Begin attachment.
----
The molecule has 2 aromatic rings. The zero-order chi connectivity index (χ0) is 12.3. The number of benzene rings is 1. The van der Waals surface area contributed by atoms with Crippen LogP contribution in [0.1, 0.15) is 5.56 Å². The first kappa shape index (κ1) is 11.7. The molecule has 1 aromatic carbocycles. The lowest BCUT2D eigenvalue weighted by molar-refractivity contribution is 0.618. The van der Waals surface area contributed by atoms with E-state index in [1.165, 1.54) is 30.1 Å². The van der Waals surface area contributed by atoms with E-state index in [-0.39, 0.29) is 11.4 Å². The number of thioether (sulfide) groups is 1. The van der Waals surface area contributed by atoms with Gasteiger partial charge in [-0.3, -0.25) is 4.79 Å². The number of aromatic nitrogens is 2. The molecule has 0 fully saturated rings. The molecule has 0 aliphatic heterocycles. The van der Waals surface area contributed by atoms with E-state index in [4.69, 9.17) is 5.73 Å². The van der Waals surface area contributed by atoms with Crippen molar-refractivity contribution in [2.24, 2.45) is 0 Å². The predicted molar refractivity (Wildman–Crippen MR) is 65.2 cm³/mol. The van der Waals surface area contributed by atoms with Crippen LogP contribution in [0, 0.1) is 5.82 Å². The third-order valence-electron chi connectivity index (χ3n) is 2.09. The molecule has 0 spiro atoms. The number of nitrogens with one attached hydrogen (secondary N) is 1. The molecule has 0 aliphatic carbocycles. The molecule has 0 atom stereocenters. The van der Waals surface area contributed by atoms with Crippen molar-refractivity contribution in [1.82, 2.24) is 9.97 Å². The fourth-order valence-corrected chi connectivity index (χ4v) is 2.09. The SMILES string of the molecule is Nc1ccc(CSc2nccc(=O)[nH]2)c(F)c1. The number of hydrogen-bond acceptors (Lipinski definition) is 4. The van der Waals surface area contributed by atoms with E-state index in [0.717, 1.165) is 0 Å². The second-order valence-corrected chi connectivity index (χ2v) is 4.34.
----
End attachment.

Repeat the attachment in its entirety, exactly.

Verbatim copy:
The molecule has 2 aromatic rings. The zero-order chi connectivity index (χ0) is 12.3. The number of benzene rings is 1. The van der Waals surface area contributed by atoms with Crippen LogP contribution in [0.1, 0.15) is 5.56 Å². The first kappa shape index (κ1) is 11.7. The molecule has 1 aromatic carbocycles. The lowest BCUT2D eigenvalue weighted by molar-refractivity contribution is 0.618. The van der Waals surface area contributed by atoms with E-state index in [1.165, 1.54) is 30.1 Å². The van der Waals surface area contributed by atoms with E-state index in [-0.39, 0.29) is 11.4 Å². The number of thioether (sulfide) groups is 1. The van der Waals surface area contributed by atoms with Gasteiger partial charge in [-0.3, -0.25) is 4.79 Å². The number of aromatic nitrogens is 2. The molecule has 0 fully saturated rings. The molecule has 0 aliphatic heterocycles. The van der Waals surface area contributed by atoms with E-state index in [4.69, 9.17) is 5.73 Å². The van der Waals surface area contributed by atoms with Crippen molar-refractivity contribution in [2.24, 2.45) is 0 Å². The predicted molar refractivity (Wildman–Crippen MR) is 65.2 cm³/mol. The van der Waals surface area contributed by atoms with Crippen LogP contribution in [0, 0.1) is 5.82 Å². The third-order valence-electron chi connectivity index (χ3n) is 2.09. The molecule has 0 spiro atoms. The number of nitrogens with one attached hydrogen (secondary N) is 1. The molecule has 0 aliphatic carbocycles. The molecule has 0 atom stereocenters. The van der Waals surface area contributed by atoms with Crippen molar-refractivity contribution in [1.82, 2.24) is 9.97 Å². The fourth-order valence-corrected chi connectivity index (χ4v) is 2.09. The SMILES string of the molecule is Nc1ccc(CSc2nccc(=O)[nH]2)c(F)c1. The number of hydrogen-bond acceptors (Lipinski definition) is 4. The van der Waals surface area contributed by atoms with E-state index in [0.717, 1.165) is 0 Å². The second-order valence-corrected chi connectivity index (χ2v) is 4.34.